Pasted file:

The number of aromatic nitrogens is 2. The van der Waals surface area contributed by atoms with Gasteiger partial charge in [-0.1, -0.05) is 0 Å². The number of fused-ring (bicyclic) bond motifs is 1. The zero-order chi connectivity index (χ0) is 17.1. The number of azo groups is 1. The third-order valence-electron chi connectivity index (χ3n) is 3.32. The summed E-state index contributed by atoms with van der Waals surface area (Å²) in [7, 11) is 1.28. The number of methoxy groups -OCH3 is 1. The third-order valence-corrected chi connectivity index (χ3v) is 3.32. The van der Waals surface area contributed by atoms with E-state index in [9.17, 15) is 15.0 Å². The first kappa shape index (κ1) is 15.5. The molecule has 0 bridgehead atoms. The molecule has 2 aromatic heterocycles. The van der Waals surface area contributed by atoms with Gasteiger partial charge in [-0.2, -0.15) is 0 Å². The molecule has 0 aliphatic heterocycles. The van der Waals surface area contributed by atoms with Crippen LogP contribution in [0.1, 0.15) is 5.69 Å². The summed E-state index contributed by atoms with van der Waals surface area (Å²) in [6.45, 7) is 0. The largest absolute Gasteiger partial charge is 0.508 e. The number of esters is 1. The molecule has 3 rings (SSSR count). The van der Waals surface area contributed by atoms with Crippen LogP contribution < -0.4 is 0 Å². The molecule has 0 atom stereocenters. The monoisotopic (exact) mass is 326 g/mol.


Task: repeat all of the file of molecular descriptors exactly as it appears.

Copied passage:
The number of aromatic nitrogens is 2. The van der Waals surface area contributed by atoms with Gasteiger partial charge in [-0.1, -0.05) is 0 Å². The number of fused-ring (bicyclic) bond motifs is 1. The zero-order chi connectivity index (χ0) is 17.1. The number of azo groups is 1. The third-order valence-electron chi connectivity index (χ3n) is 3.32. The summed E-state index contributed by atoms with van der Waals surface area (Å²) in [7, 11) is 1.28. The number of methoxy groups -OCH3 is 1. The third-order valence-corrected chi connectivity index (χ3v) is 3.32. The van der Waals surface area contributed by atoms with E-state index in [9.17, 15) is 15.0 Å². The first kappa shape index (κ1) is 15.5. The molecule has 0 bridgehead atoms. The molecule has 2 aromatic heterocycles. The van der Waals surface area contributed by atoms with Gasteiger partial charge in [-0.2, -0.15) is 0 Å². The molecule has 0 aliphatic heterocycles. The van der Waals surface area contributed by atoms with Crippen LogP contribution in [0.1, 0.15) is 5.69 Å². The summed E-state index contributed by atoms with van der Waals surface area (Å²) in [6.45, 7) is 0. The largest absolute Gasteiger partial charge is 0.508 e. The number of esters is 1. The molecule has 3 rings (SSSR count). The van der Waals surface area contributed by atoms with Crippen LogP contribution < -0.4 is 0 Å². The molecule has 0 atom stereocenters. The monoisotopic (exact) mass is 326 g/mol.